South Korean experts have held final talks with Japanese government officials and others on Japan's plan to discharge treated and diluted water from the crippled Fukushima Daiichi nuclear power plant into the ocean.
The delegation of about 20 members includes senior officials of South Korea's Nuclear Safety and Security Commission, as well as marine environment specialists. They examined the nuclear plant on Tuesday and Wednesday.
The delegation met with officials of the Economy, Trade and Industry Ministry as well as the Nuclear Regulation Authority at the Foreign Ministry on Thursday. The meeting was held behind closed doors.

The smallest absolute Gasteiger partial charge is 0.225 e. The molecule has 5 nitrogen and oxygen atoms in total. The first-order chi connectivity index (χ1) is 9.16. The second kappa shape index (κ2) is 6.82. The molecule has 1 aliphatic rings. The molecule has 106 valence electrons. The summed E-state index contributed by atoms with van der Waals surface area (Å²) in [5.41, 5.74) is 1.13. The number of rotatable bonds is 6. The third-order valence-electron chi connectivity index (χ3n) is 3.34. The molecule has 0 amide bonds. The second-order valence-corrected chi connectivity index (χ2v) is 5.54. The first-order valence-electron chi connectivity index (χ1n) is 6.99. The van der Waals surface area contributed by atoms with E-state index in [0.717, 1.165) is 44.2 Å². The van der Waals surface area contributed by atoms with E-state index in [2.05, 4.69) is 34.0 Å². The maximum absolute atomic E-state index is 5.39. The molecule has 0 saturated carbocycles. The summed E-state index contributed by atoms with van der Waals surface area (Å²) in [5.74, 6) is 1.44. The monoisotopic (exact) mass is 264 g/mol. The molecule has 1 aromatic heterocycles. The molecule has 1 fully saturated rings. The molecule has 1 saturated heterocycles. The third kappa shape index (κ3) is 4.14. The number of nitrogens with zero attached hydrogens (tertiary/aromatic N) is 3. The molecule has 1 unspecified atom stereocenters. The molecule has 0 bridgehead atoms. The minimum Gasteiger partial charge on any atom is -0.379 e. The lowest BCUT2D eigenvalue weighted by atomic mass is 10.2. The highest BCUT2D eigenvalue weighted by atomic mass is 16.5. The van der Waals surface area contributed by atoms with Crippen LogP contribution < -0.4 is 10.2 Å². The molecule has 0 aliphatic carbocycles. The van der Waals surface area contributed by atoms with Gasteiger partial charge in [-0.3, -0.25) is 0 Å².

The South Korean side reportedly asked for additional data on analyses of the treated water and the facility for discharging it.
Japan plans to release treated water after diluting it to reduce tritium levels to one-seventh of the World Health Organization's safety standards for drinking water.
The plant's operator, Tokyo Electric Power Company, is preparing to carry out the plan by around this summer.
People in South Korea have raised concerns about the plan. The experts say that they will review the safety of the plan after they return home on Friday and report their findings to the South Korean people.
The Japanese government says the delegation's visit was aimed at deepening the understanding of the South Korean side. Japan says it aims to disseminate information on the safety of the plan following the assessment by the International Atomic Energy Agency, which is expected to be issued by June.